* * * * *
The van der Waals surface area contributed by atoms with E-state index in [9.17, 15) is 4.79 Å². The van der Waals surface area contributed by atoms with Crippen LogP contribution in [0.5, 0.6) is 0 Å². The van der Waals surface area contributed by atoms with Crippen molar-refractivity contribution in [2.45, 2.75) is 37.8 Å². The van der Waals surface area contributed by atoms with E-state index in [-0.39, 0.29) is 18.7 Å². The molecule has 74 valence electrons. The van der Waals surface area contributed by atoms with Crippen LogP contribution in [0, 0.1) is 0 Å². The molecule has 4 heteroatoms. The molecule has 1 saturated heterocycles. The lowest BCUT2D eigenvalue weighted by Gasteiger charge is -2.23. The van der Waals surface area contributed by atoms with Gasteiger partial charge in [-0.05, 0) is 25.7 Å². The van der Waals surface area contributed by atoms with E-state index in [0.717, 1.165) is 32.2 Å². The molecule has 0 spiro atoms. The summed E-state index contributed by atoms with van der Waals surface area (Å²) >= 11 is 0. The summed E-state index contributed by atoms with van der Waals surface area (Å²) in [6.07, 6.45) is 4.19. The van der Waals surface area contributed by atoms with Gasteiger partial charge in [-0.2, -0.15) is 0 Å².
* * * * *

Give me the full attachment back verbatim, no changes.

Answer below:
The van der Waals surface area contributed by atoms with E-state index in [9.17, 15) is 4.79 Å². The van der Waals surface area contributed by atoms with Crippen LogP contribution in [0.5, 0.6) is 0 Å². The van der Waals surface area contributed by atoms with Crippen molar-refractivity contribution in [2.45, 2.75) is 37.8 Å². The van der Waals surface area contributed by atoms with E-state index in [-0.39, 0.29) is 18.7 Å². The molecule has 74 valence electrons. The van der Waals surface area contributed by atoms with Crippen LogP contribution in [0, 0.1) is 0 Å². The molecule has 4 heteroatoms. The molecule has 1 saturated heterocycles. The lowest BCUT2D eigenvalue weighted by Gasteiger charge is -2.23. The van der Waals surface area contributed by atoms with Gasteiger partial charge in [-0.05, 0) is 25.7 Å². The van der Waals surface area contributed by atoms with E-state index in [0.717, 1.165) is 32.2 Å². The molecule has 0 spiro atoms. The summed E-state index contributed by atoms with van der Waals surface area (Å²) >= 11 is 0. The summed E-state index contributed by atoms with van der Waals surface area (Å²) in [6.07, 6.45) is 4.19. The van der Waals surface area contributed by atoms with Gasteiger partial charge in [-0.2, -0.15) is 0 Å².